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Dennis Snider

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Nine Million People Get Data Stolen in Massive EasyJet Hack Scandal
Swiss airline EasyJet has been hacked, and the personal information of nine million users has been compromised. The hackers gained access to email addresses, travel details, and credit card details of 2,208 customers.
The airline has said they were blindsided by a “highly sophisticated attack”. Although, that is what you would expect a company as big as EasyJet to say after such an embarrassing event.
EasyJet has stated that none of the information has been misused, but at this point, it is hard to tell exactly what the hackers are doing with the stolen data.
EasyJet discovered the breach in January but waited till April to inform its users. The public did not hear of it till May.
The CEO of EasyJet, in a press release, stated that it had informed the Information Commissioner’s Office (ICO) about the breach. They were advised to reach out and offer support to customers who had their travel information or credit card details stolen.

ProLock Ransomware Decryptor is Highly Dangerous, warns the FBI
A new ransomware is in town, and the FBI is on its tail like a hungry predator. It’s called Prolock, and it’s wreaking havoc in the different industries in the United States. The FBI has issued a warning to all companies, stating that the decryptor causes more damage, specifically data loss.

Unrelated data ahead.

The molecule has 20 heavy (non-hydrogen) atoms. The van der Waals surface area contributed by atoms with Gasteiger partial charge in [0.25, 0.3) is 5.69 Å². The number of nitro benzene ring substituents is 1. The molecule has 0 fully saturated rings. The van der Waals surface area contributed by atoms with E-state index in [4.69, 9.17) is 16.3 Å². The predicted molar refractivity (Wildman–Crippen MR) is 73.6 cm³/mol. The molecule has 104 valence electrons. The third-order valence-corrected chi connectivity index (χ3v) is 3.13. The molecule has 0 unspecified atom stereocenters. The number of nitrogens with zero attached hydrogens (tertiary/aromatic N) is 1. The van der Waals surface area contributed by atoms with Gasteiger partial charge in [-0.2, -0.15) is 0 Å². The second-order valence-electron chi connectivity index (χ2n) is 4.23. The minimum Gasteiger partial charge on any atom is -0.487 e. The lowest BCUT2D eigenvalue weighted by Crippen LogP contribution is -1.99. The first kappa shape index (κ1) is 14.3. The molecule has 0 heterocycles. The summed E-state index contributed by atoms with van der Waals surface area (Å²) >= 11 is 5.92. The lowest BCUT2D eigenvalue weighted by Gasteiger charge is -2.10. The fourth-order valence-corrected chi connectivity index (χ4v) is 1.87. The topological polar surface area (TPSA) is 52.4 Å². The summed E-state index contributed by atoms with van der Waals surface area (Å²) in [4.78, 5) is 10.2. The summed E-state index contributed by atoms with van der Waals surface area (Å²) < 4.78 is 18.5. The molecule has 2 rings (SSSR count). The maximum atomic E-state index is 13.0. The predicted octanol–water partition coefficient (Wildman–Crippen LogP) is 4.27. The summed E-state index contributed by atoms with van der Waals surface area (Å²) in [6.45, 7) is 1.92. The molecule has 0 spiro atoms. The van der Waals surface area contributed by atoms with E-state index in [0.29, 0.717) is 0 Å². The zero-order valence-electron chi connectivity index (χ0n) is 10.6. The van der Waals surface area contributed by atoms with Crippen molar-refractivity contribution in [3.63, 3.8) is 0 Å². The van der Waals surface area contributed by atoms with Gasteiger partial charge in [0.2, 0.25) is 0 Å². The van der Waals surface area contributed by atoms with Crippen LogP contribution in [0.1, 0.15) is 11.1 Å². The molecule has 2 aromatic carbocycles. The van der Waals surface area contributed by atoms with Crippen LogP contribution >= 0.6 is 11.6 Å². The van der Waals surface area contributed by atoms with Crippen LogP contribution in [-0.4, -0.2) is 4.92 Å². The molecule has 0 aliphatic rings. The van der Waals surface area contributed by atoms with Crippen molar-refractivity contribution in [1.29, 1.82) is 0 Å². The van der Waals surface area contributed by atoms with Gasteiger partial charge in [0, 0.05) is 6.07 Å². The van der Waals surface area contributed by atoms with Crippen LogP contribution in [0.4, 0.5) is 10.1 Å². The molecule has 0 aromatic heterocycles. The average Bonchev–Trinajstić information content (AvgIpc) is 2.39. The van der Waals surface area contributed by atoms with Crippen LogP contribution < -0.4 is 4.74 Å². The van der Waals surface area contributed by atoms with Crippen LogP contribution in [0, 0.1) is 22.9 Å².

Prolock used to be known as PwndLocker. Financial technology company Diebold Nixdorf has been one of Prolock’s biggest targets so far. The FBI has advised affected companies to avoid paying the ransom for a couple of reasons. For starters, the money paid might be diverted to criminal organizations and activities. Furthermore, paying the money ensures that these people continue their heinous crimes. Lastly, who really knows if these people will send you the decryptor after they receive the money? Worst of all, they might send a decryptor that does not work, and you would be left with nothing.
That is exactly what the FBI discovered. It turns out the decryptor provided by the attackers did not work properly. Occasionally, the decryption key sent by the hackers corrupted company files. Most of the time, these hackers will steal company information before they are encrypted and use them to blackmail these companies or sell the data on the dark web.